A key state official’s internal review last December of the proposed oil transfer terminal at the Port of Vancouver reveals deep concern from regulators about the project’s potential negative impacts on public safety, the local environment and global climate change. Washington state Assistant Attorney General Ann Essko also said in her confidential review that the joint venture’s preliminary draft environmental impact statement, submitted to support its application for state approval, “fails to demonstrate full compliance” with the state Environmental Policy Act.
The analysis by Essko, a central component of the state’s regulatory review of the highly controversial project, questioned whether Vancouver Energy, the partnership of applicants Tesoro Corp. and Savage Cos., had seriously considered alternatives, including transporting the oil by truck or choosing another location for the terminal. And it challenged statements by the companies that the project will reduce U.S. reliance on foreign energy sources. The repeated statement in the companies’ initial draft impact analysis “that Tesoro will ship crude to refineries on the West Coast appears to be misleading, as is its attempt to invoke the nation’s energy independence as a justification for the project,” wrote Essko in her 12-page review of the companies’ draft analysis that was sent to the state Energy Facility Site Evaluation Council.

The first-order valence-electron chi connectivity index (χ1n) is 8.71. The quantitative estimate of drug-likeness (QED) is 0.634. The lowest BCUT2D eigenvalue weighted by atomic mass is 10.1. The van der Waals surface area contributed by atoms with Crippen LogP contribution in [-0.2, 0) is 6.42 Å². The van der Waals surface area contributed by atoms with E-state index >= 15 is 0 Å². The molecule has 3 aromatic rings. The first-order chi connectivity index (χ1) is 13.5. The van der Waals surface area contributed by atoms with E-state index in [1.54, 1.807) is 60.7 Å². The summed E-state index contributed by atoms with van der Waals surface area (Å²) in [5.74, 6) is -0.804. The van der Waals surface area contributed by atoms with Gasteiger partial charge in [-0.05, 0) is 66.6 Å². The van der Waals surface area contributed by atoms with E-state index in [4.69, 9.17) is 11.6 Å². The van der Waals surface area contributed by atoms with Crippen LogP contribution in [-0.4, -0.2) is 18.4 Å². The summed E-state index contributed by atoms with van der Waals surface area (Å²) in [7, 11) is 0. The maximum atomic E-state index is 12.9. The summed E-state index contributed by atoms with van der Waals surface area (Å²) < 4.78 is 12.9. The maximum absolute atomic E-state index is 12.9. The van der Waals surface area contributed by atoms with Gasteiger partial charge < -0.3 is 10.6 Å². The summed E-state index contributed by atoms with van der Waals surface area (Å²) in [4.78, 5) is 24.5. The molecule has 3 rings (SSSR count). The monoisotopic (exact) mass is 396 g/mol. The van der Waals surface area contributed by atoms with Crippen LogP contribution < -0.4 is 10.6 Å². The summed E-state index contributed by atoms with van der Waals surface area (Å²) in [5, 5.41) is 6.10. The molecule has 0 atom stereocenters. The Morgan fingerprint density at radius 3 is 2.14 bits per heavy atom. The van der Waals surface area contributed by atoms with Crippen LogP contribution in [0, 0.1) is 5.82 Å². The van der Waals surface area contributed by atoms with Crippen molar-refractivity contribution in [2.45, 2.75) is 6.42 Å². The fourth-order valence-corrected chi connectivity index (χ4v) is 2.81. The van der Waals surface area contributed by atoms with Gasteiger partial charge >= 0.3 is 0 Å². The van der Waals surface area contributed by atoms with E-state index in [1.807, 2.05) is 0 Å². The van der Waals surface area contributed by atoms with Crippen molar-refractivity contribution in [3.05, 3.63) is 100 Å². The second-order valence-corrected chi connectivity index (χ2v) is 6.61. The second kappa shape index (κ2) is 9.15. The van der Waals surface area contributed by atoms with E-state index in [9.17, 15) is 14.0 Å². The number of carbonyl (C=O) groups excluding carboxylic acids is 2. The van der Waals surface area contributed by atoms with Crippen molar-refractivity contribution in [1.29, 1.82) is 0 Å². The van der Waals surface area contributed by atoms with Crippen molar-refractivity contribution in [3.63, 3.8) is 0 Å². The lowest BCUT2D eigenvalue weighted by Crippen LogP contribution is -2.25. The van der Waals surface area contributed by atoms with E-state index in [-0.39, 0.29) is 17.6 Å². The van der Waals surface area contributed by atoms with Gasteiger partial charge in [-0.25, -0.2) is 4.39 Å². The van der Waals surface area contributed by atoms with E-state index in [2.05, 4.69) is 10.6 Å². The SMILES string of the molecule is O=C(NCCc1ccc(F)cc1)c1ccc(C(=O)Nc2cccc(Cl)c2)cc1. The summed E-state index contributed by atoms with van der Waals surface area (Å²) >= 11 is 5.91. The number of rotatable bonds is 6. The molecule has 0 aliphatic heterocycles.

The memo was linked to a document released to The Columbian in response to a public records request. It reveals a scathing legal examination of the draft impact analysis submitted by Tesoro, a petroleum refiner, and Savage, a transportation company. The companies want to receive by rail about 360,000 barrels of crude per day at the port. They say the oil would then be transferred to marine vessels and sent down the Columbia River en route to West Coast refineries.
The companies’ initial draft environmental impact study provided the basis for the evaluation council to develop its own inspection of the oil terminal’s impacts on air, land and water.
The council began its review more than two years ago, and the analysis of the oil terminal’s impacts has undergone revisions. The evaluation council is expected to release its draft environmental impact statement — an influential document in the state’s decision-making process — in late November for public review and comment. Washington Gov. Jay Inslee will ultimately decide whether or not to approve the project.